Heres the take-home lesson: Predation is expensive. This is one of the reasons people like to advocate vegetarianism; you cant avoid that annoying 10:1 ratio completely, but if you eat plants yourself, at least you only run into that ratio once, rather than twice or more (as happens when you eat meat). Thus, vegetarianism can result in a Highly Significant reduction in the amount of resources required in order to keep oneself fed. Im sure the popularity of vegetarianism will greatly increase once they solve a few niggling problems, like how can Homo sapiens manage to acquire all of their vital nutrients from a 100% meat-free diet.
But I digress.
Ten pounds of prey biomass to one pound of predator biomass: You can argue about whether the relevant number should be 10 or 12 or 8 or whatever, but the underlying you need a lot more prey notion strikes me as a fundamentally sound concept which applies to pretty much any ecosystem. And in view of human experience here on Earth, it seems pretty clear that the presence or absence of an intelligent species doesnt do anything to obviate that 10:1 ratio! And with all of the above said and acknowledged, its reasonable to ask how the cultures and/or civilizations of non-human sophonts will be affected/influenced by that 10:1 ratio
Perhaps the most obvious such effect: Intelligent herbivores will tend towards higher population levels than intelligent carnivores. This follows from the fact that it takes more resources to support a carnivore than it does a herbivore, hence it takes fewer meat-eaters to ram up against the innate carrying capacity of a given plot of land. However, dont forget that the 10:1 ratio applies to total biomass, not total number of individuals! Its not unlikely that a civilization of 50-kilogram carnivores could have a higher population than a civilization of 10-ton herbivores, after all. But all else being equal (that is, assuming comparable body masses & etc), Larger Numbers Of Herbivores is the way to bet.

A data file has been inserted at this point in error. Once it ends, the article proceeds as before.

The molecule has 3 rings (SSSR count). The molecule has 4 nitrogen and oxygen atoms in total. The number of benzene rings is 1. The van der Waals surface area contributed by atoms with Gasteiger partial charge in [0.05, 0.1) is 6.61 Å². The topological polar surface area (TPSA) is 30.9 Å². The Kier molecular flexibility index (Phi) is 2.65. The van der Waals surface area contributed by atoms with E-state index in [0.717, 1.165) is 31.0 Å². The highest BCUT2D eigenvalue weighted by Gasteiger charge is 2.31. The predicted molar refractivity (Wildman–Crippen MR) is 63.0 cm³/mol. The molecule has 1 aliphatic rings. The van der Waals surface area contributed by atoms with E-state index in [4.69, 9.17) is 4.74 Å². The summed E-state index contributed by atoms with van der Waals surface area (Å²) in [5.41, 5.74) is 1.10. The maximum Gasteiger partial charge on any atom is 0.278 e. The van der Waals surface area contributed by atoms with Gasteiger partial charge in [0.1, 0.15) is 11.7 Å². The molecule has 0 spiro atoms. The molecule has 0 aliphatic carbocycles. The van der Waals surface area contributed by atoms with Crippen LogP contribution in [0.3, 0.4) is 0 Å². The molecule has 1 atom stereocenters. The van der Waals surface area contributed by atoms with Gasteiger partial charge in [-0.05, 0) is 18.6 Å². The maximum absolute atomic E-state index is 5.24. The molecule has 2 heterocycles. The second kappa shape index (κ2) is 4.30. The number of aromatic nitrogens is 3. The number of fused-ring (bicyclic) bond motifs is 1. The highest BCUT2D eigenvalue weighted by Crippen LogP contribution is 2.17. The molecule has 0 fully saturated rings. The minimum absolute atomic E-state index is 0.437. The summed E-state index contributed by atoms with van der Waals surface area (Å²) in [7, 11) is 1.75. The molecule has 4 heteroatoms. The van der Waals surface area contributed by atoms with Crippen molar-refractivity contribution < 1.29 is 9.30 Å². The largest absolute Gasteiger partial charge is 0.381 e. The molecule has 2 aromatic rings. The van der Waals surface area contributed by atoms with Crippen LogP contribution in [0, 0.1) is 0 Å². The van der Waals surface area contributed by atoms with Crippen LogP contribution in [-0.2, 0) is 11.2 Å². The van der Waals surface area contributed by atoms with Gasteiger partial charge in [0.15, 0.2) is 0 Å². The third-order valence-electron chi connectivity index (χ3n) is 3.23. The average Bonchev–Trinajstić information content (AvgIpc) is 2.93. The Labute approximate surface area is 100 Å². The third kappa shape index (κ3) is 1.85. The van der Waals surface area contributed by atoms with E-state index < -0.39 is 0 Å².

Both herbivores and carnivores are capable of over-running the carrying capacity of whatever land they live onbut they wont necessarily do it in exactly the same way. Faced with a food shortage, intelligent herbivores will seek out plants which they wouldnt otherwise have eaten; this is not unlike how normal cattle will eat grasslands down to the bare dirt if theyre allowed to. Bad karma all around. As for intelligent carnivores, they arent directly concerned with that green leafy stuff, and so its at least possible that the ecological aftermath of a carnivorous species population explosion could be less damaging to the land than would a herbivorous species.